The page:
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Get spending savy to eat well

Eating food you have cooked or prepared at home is healthier for you. It is also considerably cheaper. The key to this is planning. You’ve probably heard the saying ‘failing to plan is planning to fail’. Without a weekly food plan, it will be pure luck if you end up with the right foods in the fridge or cupboard. And, without planning your time, you won’t always make the time to enjoy breakfast or make that lunch. You could be saving a LOT of money each and every week by following these tips.


Honesty is the best policy! Be honest with yourself about your spending and shopping habits. That starts with looking into how much you spend each week on take-out coffee, croissants and other breakfasts; lunchtime salads, soups and sandwiches; snacks and other food treats; and ready meals, takeaways or last-minute meals out. Make a note every time you buy something (not the main food shop) to eat out of the house. Do this for a week, then multiply by 4 to give you an approximate monthly total.

Log into your banking app (or go online) and make a note of how much you spent over the last month on food.

Add the two figures together. This gives you your total for how much you are spending on food each month. I suspect you will be shocked. Most people are.

Commit to saving a certain amount each week or month. Decide what that is. Commit to it and write it down. What will you do with that extra money? Where can you economise?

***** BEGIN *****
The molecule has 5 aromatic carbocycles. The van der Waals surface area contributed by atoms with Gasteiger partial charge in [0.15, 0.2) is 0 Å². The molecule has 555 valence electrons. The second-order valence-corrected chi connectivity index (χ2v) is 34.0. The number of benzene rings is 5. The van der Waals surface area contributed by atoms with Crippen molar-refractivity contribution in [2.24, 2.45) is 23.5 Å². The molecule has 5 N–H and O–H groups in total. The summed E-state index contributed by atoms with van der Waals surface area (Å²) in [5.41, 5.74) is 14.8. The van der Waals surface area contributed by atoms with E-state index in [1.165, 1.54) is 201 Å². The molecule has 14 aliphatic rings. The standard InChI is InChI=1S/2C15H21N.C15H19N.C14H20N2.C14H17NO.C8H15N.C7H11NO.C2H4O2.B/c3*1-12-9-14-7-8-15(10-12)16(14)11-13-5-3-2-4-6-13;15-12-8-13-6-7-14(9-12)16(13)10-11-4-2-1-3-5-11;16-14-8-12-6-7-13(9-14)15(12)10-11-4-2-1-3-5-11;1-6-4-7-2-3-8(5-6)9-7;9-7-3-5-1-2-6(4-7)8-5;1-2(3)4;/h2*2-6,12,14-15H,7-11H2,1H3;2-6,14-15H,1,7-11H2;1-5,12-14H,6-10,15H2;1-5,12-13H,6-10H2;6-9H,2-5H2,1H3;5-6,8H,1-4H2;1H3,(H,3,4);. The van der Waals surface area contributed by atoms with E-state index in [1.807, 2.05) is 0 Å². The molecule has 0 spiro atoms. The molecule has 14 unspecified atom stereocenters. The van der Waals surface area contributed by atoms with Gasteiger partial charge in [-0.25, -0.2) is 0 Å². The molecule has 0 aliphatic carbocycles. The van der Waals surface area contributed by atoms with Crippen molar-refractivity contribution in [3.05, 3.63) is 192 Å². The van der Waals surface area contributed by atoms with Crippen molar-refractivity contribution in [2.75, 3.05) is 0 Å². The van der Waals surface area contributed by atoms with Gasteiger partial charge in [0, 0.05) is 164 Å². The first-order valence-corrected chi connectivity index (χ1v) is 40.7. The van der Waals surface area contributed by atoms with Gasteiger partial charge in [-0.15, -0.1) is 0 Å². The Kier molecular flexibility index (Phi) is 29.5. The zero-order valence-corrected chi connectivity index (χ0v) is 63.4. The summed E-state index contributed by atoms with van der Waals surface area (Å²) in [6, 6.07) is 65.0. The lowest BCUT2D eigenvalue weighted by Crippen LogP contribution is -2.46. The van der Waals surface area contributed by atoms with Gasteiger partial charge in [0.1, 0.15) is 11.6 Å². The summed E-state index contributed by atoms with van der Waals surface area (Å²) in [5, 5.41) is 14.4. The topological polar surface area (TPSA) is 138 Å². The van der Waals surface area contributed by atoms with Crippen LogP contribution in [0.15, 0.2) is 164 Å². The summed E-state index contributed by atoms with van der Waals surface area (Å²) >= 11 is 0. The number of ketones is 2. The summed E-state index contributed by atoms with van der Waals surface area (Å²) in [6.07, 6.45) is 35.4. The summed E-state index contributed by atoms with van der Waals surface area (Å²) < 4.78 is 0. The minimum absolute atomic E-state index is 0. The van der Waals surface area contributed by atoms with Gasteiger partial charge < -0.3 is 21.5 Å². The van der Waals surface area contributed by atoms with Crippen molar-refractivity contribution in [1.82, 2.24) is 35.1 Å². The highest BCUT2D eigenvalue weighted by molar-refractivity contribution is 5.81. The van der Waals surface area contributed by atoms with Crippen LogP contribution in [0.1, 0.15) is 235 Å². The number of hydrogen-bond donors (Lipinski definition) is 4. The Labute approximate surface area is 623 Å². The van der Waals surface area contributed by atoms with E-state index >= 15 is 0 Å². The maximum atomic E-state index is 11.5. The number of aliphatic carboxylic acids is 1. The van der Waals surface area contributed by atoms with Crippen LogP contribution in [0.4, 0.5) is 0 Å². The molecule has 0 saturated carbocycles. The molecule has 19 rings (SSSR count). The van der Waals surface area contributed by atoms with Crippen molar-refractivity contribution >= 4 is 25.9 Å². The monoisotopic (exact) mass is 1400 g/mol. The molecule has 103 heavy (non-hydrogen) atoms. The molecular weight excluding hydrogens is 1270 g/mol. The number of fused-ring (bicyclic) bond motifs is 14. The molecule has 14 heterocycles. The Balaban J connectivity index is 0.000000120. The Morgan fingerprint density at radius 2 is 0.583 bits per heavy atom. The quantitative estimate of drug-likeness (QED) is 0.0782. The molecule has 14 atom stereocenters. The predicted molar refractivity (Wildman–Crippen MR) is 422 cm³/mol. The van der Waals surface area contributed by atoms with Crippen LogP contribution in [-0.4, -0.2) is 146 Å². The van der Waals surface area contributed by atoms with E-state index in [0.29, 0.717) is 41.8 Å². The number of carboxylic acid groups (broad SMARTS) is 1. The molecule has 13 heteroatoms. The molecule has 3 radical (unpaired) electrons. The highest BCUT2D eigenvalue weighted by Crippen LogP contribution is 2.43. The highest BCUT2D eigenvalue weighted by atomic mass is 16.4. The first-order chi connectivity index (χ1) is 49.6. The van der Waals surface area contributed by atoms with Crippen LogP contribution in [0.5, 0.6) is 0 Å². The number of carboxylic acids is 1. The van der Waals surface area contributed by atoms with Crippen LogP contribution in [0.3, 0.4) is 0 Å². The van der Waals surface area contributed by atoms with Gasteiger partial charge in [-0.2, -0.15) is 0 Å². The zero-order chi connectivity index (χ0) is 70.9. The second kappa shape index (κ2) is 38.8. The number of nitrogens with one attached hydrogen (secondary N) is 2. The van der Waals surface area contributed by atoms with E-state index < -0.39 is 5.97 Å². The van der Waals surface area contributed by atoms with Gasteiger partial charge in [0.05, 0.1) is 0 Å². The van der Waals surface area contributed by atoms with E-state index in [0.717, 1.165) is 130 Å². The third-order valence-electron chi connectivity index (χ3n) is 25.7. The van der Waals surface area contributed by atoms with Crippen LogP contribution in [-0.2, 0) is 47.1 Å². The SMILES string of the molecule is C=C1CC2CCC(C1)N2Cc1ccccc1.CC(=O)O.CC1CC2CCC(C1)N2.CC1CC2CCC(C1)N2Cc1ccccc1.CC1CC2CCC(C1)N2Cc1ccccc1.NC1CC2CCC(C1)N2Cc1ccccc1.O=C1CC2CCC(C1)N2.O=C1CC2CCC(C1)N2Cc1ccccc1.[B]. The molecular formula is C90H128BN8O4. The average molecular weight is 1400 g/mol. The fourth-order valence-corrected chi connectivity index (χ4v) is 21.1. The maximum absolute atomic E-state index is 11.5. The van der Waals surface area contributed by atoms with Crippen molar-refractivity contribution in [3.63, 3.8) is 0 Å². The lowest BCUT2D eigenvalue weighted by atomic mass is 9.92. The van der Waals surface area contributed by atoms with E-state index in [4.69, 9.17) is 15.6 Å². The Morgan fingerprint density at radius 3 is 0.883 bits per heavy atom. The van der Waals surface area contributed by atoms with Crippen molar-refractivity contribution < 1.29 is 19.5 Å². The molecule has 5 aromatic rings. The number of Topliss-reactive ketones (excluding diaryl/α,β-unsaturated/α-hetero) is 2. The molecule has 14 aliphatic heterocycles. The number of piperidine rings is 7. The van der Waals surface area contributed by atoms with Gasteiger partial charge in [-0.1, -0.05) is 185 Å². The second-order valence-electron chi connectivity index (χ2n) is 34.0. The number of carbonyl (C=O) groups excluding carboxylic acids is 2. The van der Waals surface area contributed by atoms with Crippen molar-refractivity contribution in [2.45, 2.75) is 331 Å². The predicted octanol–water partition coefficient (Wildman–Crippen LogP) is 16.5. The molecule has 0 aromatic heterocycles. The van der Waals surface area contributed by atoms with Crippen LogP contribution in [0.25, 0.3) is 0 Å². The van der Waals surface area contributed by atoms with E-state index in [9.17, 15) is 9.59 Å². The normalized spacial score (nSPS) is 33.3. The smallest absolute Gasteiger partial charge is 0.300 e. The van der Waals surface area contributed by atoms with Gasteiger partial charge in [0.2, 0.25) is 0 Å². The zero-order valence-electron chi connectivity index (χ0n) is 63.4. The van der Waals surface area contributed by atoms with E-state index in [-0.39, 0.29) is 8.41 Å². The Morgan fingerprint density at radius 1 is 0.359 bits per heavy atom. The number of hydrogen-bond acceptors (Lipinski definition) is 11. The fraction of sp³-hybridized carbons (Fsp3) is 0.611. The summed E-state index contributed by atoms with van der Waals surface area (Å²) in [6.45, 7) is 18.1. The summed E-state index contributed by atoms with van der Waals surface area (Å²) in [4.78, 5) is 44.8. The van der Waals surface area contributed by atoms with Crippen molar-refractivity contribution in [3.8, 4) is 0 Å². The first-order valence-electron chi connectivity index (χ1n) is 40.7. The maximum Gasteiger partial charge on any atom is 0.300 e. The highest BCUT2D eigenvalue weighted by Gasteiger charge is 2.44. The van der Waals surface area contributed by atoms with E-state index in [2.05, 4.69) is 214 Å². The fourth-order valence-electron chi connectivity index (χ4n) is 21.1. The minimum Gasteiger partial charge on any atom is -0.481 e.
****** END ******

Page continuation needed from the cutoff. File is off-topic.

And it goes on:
Plan to succeed. The thing about planning is that you need to actually plan to plan. It can be so easy to get derailed by events, situations, relationships and tasks that insert themselves into our already busy lives.

Choose a time when you know you will be free every week to plan your meals – breakfasts, lunches and dinners. I often plan at the end of one week for the next. It may help to put a reminder alarm on your phone. If this planning job doesn’t get done, you will have end up having to shop on a day-to-day basis, which is much more expensive.


Turn these meal plans into a shopping list.

Also create a master list of what you already have in your freezer, fridge and cupboards.

Cross anything you already have off your shopping list.


As an experiment, spend at least one week only allowing yourself to buy what is on your shopping list. No extras! The planning and shopping discipline may take a little time to get used to, but it is worth persevering.

Off-list shopping and impulse buys are the biggest enemy for anyone wanting to keep to a budget.


We've all done and I can guarantee you will come out with much more than you planned to. You are more likely to shop off-list when you do and doing this repeatedly soon adds up.


Food waste is increasingly common. Each week a huge amount of food is thrown away because we’re not sure what to do with leftovers. Make a commitment to using yours and prepare to save money. There are so many resources online to help you find easy recipe suggestions for pretty much anything you may have lurking in the fridge. This might make you feel uncomfortable at first but give it a go and you might surprise yourself. You will be making some meals you have definitely not tried before!

Some really useful tools are:

Love Food Hate Waste (

BBC Good Food (

Tesco Meal Planner Left Over Tool (

All Recipes Lefts Overs Tool (


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